Best of #StateReads: Most Florida 'Stand Your Ground' Cases Deadly

 

This week’s collection of #StateReads stories takes a closer look at ‘stand your ground’ gun laws, dangers to jockeys and horses at racetracks and growing disparities around the country in high-speed Internet access.

These examples of extraordinary journalism about state government were recommended in tweets using the #StateReads hashtag on Twitter and in email submissions to dvock@stateline.org.


“Tally of ‘stand your ground’ cases rises as legislators rethink law” — Tampa Bay Times

The Tampa Bay Times offers new insight into the effect of “stand your ground” gun laws, like Florida’s, that have been under the microscope since the killing of 17-year-old Trayvon Martin last month. The law gives  citizens the right to use deadly force in cases where they “reasonably” feel threatened, which makes it more difficult for prosecutors to bring charges in killings. Reporters Ben Montgomery (@gangrey) and Connie Humburg showed the law was invoked in 130 cases since it took effect in 2005, and that 70 percent of those cases involved a fatality. In 50 of those incidents, charges were never filed.


“Mangled horses, maimed jockeys” — The New York Times

Two dozen horses die every week at racetracks, and a horse’s demise also can have a devastating impact on the jockey riding it, including injury or death, reports The New York Times. The newspaper’s team of four reporters concluded the evidence “shows an industry still mired in a culture of drugs and lax regulation and a fatal breakdown rate that remains far worse than in most of the world.” The paper cites dangerous conditions in many states, but it is especially critical of New Mexico, which has five of the country’s top seven tracks for breakdowns and injury.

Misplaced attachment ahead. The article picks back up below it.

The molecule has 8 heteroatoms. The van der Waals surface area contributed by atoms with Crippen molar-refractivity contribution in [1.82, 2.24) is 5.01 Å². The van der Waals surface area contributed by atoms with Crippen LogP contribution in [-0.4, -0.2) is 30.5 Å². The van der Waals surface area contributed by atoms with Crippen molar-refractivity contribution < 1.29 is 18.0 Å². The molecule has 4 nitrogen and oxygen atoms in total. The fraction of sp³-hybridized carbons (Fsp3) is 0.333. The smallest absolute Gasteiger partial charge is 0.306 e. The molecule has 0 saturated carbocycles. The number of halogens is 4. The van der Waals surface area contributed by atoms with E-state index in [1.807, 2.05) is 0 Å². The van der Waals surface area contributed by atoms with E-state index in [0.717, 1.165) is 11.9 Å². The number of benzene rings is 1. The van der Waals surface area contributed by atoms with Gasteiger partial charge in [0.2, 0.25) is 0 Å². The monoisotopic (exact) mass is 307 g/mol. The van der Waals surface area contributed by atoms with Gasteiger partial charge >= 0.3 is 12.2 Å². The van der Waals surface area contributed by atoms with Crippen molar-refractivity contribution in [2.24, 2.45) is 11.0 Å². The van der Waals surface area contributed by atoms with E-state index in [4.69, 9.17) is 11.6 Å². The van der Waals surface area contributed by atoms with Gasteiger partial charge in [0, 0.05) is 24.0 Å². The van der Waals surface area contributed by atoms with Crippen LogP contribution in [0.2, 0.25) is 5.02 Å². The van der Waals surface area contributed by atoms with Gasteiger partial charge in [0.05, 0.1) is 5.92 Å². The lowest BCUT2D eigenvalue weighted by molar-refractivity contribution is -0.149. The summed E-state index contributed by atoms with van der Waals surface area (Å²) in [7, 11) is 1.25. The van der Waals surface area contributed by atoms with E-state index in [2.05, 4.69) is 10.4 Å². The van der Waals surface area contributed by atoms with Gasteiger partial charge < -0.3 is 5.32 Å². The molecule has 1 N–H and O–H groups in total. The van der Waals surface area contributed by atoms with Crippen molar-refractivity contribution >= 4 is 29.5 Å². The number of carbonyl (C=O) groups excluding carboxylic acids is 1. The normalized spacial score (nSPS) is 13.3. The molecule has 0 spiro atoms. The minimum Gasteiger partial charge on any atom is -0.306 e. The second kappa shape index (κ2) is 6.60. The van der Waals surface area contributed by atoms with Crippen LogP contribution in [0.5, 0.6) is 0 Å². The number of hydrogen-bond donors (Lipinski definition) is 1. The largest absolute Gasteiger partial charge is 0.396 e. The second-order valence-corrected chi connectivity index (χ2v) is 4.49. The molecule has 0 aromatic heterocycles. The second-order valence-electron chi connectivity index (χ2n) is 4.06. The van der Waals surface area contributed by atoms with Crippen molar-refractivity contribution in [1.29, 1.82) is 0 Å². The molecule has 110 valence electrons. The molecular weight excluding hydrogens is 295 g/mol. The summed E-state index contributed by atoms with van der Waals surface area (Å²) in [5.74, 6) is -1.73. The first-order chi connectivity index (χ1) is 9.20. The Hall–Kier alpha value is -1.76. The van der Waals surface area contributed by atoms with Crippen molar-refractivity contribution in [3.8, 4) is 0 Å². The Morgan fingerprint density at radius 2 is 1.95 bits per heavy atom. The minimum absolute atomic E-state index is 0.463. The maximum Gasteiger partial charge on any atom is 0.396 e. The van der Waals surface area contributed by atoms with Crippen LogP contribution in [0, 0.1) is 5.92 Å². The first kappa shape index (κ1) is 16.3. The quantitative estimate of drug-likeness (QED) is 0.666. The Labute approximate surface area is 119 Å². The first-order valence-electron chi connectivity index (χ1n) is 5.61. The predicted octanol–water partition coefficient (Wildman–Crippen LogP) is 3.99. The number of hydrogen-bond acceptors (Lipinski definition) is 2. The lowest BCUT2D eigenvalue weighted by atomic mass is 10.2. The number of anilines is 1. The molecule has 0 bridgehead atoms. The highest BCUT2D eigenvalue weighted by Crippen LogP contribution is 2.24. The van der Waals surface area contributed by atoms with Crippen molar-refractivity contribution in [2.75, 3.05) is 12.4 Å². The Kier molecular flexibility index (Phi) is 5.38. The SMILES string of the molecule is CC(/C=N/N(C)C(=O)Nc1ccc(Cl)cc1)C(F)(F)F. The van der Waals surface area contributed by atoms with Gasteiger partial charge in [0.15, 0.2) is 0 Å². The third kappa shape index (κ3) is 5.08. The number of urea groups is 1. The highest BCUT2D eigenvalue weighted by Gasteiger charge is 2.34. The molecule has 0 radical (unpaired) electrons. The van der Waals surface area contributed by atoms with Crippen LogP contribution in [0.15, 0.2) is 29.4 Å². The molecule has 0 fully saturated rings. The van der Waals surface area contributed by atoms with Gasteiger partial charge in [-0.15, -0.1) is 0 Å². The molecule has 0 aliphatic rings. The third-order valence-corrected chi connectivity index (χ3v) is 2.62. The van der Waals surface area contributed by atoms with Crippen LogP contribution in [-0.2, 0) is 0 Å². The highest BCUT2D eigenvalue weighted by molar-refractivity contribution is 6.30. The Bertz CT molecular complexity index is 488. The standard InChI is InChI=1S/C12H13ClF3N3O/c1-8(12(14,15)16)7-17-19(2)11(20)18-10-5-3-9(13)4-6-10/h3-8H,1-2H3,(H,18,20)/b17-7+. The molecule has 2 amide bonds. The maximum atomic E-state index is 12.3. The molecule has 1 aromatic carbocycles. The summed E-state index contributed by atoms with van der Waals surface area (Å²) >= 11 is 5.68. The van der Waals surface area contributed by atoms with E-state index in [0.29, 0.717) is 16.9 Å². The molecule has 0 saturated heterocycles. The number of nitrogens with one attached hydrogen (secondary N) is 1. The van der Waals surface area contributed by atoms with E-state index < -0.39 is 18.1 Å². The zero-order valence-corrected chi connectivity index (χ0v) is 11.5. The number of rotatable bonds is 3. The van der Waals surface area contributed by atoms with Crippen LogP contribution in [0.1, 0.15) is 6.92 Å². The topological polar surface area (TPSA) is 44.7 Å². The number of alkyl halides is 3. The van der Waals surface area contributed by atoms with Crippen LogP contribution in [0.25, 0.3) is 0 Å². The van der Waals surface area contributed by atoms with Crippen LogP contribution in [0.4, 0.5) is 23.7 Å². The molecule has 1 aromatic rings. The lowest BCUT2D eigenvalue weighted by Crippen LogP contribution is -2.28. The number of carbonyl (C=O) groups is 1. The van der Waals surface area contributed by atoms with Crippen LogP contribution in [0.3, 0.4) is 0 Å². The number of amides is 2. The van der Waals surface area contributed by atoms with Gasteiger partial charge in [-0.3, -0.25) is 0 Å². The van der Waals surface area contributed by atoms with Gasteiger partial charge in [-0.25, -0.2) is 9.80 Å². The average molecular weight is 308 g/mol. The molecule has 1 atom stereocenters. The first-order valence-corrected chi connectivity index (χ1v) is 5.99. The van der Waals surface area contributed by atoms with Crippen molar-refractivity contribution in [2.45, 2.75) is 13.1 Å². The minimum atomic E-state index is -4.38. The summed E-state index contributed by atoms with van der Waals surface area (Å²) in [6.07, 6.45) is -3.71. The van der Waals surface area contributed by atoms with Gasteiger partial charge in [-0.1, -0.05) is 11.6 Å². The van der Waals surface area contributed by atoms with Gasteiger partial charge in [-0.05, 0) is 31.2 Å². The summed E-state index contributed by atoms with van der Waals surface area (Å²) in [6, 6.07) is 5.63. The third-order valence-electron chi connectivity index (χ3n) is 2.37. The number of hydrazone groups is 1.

“HIV prevention cuts raise fears” — Iowa Watch

Iowa officials expect the state’s HIV infection rate to increase, because of funding cuts made by both the state and federal governments, reports IowaWatch. The state reduced its spending on disease prevention from $1.6 million to $750,000. At the same time, the federal government decided it would spend less money on states with low HIV infection rates, to focus on areas with greater need. The policy, writes MacKenzie Elmer, “in effect, penalized Iowa and the other 12 states that have been successful in holding down the prevalence of HIV/AIDS within their borders.”


“Poverty stretches the digital divide” — Center for Public Integrity

Whether residents, particularly of rural areas, can get access to high-speed Internet connections is increasingly a question of what region of the country they live in, reports the Center for Public Integrity. In rural areas, for example, Western states have rapidly increased availability, while Southern states trail the rest of the country. In fact, managing editor John Dunbar points out, the country’s lowest rates of broadband subscription are in Mississippi, Arkansas, Alabama, Tennessee and West Virginia.

 
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